sábado, junio 15

How Does Alcohol Affect Your Gut Health?

A frothy beer or glass of wine can enhance a meal and soothe the mind. But what effect does alcohol have on the billions of microbes living in your gut?

As with much of microbiome science, «there’s a lot we don’t know,» said Dr. Lorenzo Leggio, a physician-scientist who studies alcohol use and addiction at the National Institutes of Health. Health.

That said, it’s clear that happy microbes are essential for good digestion, immune function, and gut health. And as scientists begin to explore the impact of alcohol consumption on your gut, they’re realizing that overdoing it could have unfortunate consequences.

Most of the available research on alcohol and the microbiome has focused on people who drink regularly and heavily, said Dr. Cynthia Hsu, a gastroenterologist at the University of California, San Diego.

A handful of studies, for example, have shown that people with alcohol use disorder (inability to control or stop problem drinking) often have an imbalance between «good» and «bad» drinking. bacteria in their intestines. This is called dysbiosis, and it’s usually associated with greater inflammation and disease than a healthier microbiome, Dr. Hsu said.

Heavy drinkers with dysbiosis may also have «leakier» or more permeable intestinal linings, Dr. Leggio said. A healthy intestinal lining acts as a barrier between the inside of the gut — filled with microbes, food and potentially harmful toxins — and the rest of the body, he said.

When the intestinal lining breaks down, bacteria and toxins can escape into the bloodstream and travel to the liver, Dr. Hsu added, where they can cause inflammation and damage to the liver.

Preliminary research suggests that an unhealthy gut might even contribute to alcohol cravings, said Dr. Jasmohan Bajaj, a hepatologist at Virginia Commonwealth University and the Richmond VA Medical Center.

In a 2023 study, for example, researchers examined the microbiomes of 71 people aged 18 to 25 who did not suffer from alcohol use disorders. Those who reported more frequent binge drinking (defined as four or more drinks in about two hours for women, or five or more drinks for men) had microbiome changes that correlated with cravings for more alcohol. important. This study also adds to previous research that found excessive alcohol consumption was associated with greater blood markers of inflammation.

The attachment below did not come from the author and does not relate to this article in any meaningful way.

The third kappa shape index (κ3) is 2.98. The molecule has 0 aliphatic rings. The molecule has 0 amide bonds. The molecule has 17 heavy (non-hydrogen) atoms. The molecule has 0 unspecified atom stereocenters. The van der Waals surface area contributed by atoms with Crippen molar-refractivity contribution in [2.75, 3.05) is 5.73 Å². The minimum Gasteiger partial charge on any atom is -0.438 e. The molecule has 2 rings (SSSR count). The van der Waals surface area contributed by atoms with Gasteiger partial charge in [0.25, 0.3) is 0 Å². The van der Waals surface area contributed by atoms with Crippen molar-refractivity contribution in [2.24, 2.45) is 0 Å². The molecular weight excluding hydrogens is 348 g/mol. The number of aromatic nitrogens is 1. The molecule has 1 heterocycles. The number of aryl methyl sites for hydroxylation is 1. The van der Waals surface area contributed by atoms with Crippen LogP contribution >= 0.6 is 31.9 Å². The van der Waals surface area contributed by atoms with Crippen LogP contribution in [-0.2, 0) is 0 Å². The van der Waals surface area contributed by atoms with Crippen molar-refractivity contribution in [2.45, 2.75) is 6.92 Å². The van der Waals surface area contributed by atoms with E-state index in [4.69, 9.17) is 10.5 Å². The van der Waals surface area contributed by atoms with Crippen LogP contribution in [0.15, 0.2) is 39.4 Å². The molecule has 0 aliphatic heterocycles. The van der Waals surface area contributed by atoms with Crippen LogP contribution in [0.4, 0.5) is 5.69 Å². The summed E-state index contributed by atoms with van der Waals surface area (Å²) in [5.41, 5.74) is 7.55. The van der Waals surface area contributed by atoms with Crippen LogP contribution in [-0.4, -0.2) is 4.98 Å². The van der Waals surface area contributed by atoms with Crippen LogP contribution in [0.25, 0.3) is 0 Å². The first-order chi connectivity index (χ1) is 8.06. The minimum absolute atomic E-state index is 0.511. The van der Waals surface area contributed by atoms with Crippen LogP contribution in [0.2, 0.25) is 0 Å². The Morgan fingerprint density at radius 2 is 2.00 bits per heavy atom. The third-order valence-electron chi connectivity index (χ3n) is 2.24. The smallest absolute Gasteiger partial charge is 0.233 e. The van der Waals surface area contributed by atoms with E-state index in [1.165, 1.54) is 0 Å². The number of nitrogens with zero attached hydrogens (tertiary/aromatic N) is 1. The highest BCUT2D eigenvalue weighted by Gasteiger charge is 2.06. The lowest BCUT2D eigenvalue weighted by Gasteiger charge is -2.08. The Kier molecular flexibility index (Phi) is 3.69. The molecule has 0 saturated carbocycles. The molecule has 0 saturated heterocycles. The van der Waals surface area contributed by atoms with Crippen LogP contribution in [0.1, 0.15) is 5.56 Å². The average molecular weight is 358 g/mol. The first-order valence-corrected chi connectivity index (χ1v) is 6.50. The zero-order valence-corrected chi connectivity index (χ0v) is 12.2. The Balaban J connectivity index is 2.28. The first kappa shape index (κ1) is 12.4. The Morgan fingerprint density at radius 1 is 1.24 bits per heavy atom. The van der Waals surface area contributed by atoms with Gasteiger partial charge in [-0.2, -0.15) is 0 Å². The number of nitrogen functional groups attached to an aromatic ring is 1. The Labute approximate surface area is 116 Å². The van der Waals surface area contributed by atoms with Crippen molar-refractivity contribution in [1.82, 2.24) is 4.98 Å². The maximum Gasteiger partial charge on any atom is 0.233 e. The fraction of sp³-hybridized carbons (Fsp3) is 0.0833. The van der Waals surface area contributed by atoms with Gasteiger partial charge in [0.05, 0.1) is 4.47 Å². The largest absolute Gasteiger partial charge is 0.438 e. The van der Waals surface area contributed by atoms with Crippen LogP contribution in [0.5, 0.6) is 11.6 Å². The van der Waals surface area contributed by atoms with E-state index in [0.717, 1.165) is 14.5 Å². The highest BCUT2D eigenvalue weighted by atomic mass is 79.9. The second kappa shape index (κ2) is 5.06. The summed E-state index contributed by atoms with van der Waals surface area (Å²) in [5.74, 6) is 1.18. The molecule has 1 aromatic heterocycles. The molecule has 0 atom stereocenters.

However, among these studies, none have proven that alcohol causes dysbiosis in humans. The link is clearer in animal studies, but in human studies it is more difficult for researchers to control for factors such as diet and other health issues.

Federal guidelines define moderate drinking as no more than two drinks per day for men or one drink per day for women. There is very little research on how this amount of alcohol consumption affects your gut microbiome, said Jennifer Barb, a clinical bioinformatics researcher at the National Institutes of Health.

Scientists have found that, compared to those who don’t drink at all, people who drink at low to moderate levels have a more diverse gut microbiome – a characteristic generally associated with a healthy gut. This could be attributed to other diet or lifestyle factors, or it could be that something in alcoholic beverages could be beneficial to the microbiome — although it’s probably not ethanol, said Dr. Barb.

In a 2020 study of 916 British women who drank two glasses or fewer per day, for example, researchers found that those who drank red wine – or, to a lesser extent, white wine – had greater diversity intestinal microbial health than those who did not drink it. No such link has been found with beer or alcoholic beverages. The researchers hypothesized that polyphenols, compounds found in grape skins and present in high concentrations in red wines, could explain their results.

But you don’t need alcohol to find polyphenols, said John Cryan, a neuroscientist who studies the microbiome at University College Cork in Ireland: They’re also found in grapes and most other fruits and vegetables. , as well as in many herbs, coffee and tea. .

In general, eating a variety of plant-based foods and fermented foods like yogurt, kombucha, and kimchi can also improve microbiome diversity.

Researchers examined the microbiomes of people who were treated for alcohol use disorder and found that two to three weeks after the people stopped drinking, their gut microbes began to show signs of healing , Dr. Barb said, and their intestinal linings became healthier. less “leaky”. But, she added, people treated for alcohol use disorder usually start eating healthier and sleeping better, which can also improve gut health.

It’s not clear how — or even if — stopping or reducing alcohol consumption might influence the microbiomes of moderate drinkers, Dr. Leggio said. But we know that alcohol can cause acid reflux, inflammation of the stomach lining and gastrointestinal bleeding, he added, and can increase the risk of several types of cancer, including those of the esophagus, colon and rectum.

So there’s no doubt, Dr. Leggio said, that drinking less is a health-promoting effort.